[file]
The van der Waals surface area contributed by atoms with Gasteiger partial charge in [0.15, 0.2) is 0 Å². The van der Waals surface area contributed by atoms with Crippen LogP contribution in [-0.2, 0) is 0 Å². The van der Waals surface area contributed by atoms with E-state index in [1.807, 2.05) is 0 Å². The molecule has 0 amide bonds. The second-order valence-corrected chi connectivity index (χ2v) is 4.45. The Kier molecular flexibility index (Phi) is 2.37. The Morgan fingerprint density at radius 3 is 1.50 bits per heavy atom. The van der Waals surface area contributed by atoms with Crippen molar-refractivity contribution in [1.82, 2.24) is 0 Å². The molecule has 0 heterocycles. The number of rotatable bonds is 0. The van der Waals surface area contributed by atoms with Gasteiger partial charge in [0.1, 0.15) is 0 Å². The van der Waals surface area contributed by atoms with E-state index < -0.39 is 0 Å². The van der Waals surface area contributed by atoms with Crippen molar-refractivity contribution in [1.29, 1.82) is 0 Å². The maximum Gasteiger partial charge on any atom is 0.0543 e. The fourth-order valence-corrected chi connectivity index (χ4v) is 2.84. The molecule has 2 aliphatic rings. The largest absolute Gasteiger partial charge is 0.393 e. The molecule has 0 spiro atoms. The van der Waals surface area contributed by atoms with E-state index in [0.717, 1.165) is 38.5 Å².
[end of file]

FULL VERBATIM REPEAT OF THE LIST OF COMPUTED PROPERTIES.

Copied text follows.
The van der Waals surface area contributed by atoms with Gasteiger partial charge in [0.15, 0.2) is 0 Å². The van der Waals surface area contributed by atoms with Crippen LogP contribution in [-0.2, 0) is 0 Å². The van der Waals surface area contributed by atoms with E-state index in [1.807, 2.05) is 0 Å². The molecule has 0 amide bonds. The second-order valence-corrected chi connectivity index (χ2v) is 4.45. The Kier molecular flexibility index (Phi) is 2.37. The Morgan fingerprint density at radius 3 is 1.50 bits per heavy atom. The van der Waals surface area contributed by atoms with Crippen molar-refractivity contribution in [1.82, 2.24) is 0 Å². The molecule has 0 heterocycles. The number of rotatable bonds is 0. The van der Waals surface area contributed by atoms with Gasteiger partial charge in [0.1, 0.15) is 0 Å². The van der Waals surface area contributed by atoms with E-state index < -0.39 is 0 Å². The van der Waals surface area contributed by atoms with Crippen molar-refractivity contribution in [1.29, 1.82) is 0 Å². The maximum Gasteiger partial charge on any atom is 0.0543 e. The fourth-order valence-corrected chi connectivity index (χ4v) is 2.84. The molecule has 2 aliphatic rings. The largest absolute Gasteiger partial charge is 0.393 e. The molecule has 0 spiro atoms. The van der Waals surface area contributed by atoms with E-state index in [0.717, 1.165) is 38.5 Å².